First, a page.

Note: I’m glad that some attention is being paid to children with hepatitis C (HCV). I have written a review article on hepatitis C and children for the August 2017 HCV Advocate newsletter so stay tuned. The article below is a very good interview about a study that was presented at ILC about the state of HCV in children worldwide. Alan
Professor Deirdre Kelly CBE discusses the relationship between childhood-acquired hepatitis C virus and serious long-term liver damage.
One of the most widespread transmissible diseases in the world, hepatitis C affects more than 185 million people worldwide, including 215,000 in the UK, and kills roughly 350,000 every year. The scale of the problem is such that one-third of all cases of childhood-acquired hepatitis C virus results in chronic liver disease, end-stage cirrhosis and liver cancer – increasing the likelihood of a liver-related death by as many as 26 times.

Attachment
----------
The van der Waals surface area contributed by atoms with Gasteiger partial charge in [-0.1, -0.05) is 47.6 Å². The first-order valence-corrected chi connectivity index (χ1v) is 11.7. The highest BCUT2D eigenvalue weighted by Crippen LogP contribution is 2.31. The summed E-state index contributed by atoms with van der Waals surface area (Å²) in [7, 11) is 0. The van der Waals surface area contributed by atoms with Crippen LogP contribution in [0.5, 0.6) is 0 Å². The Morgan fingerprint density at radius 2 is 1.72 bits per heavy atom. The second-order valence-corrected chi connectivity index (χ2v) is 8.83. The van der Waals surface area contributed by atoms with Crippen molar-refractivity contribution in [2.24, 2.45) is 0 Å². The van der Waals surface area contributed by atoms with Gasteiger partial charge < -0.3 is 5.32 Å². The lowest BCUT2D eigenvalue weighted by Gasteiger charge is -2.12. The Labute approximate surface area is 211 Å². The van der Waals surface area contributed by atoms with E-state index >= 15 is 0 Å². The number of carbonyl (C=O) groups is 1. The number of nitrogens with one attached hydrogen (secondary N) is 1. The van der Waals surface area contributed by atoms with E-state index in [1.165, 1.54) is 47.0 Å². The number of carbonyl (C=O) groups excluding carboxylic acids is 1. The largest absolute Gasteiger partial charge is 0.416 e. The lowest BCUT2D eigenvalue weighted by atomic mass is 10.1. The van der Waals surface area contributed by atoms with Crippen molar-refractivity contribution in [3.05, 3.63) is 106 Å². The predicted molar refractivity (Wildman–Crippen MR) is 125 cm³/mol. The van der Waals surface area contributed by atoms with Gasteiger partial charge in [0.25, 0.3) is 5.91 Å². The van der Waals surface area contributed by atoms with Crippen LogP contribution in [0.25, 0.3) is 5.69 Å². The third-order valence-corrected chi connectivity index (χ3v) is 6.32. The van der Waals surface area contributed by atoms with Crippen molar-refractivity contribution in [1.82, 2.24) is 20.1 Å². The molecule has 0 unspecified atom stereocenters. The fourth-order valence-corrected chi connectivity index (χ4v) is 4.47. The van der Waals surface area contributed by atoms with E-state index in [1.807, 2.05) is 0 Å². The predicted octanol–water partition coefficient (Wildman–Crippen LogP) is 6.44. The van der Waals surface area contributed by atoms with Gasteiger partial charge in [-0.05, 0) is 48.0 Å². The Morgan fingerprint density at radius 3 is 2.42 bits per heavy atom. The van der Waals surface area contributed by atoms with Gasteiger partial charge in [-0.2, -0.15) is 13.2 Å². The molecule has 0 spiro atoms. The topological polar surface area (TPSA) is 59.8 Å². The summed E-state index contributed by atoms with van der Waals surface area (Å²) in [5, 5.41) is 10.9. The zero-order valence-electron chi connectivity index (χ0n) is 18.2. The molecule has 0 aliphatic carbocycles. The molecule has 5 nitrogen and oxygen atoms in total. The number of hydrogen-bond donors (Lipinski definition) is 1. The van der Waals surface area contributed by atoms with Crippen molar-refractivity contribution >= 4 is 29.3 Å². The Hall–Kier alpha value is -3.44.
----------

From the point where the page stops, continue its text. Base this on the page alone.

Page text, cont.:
Now, a new study from researchers at Birmingham Children’s Hospital UK, part of Birmingham Women’s and Children’s NHS Foundation Trust and presented at The International Liver Congress™, has revealed new insight into the role that antiviral therapy could play in reducing serious long-term liver damage among people who contracted the virus in childhood. The research, led by renowned liver expert Professor Deirdre Kelly – who in 2016 was awarded a CBE in recognition of her pioneering work to improve outcomes for children with liver disease – has prompted urgent calls to make new drugs, which are 90-100% successful in clearing the infection, available to children via the NHS as they already are to adults in the UK.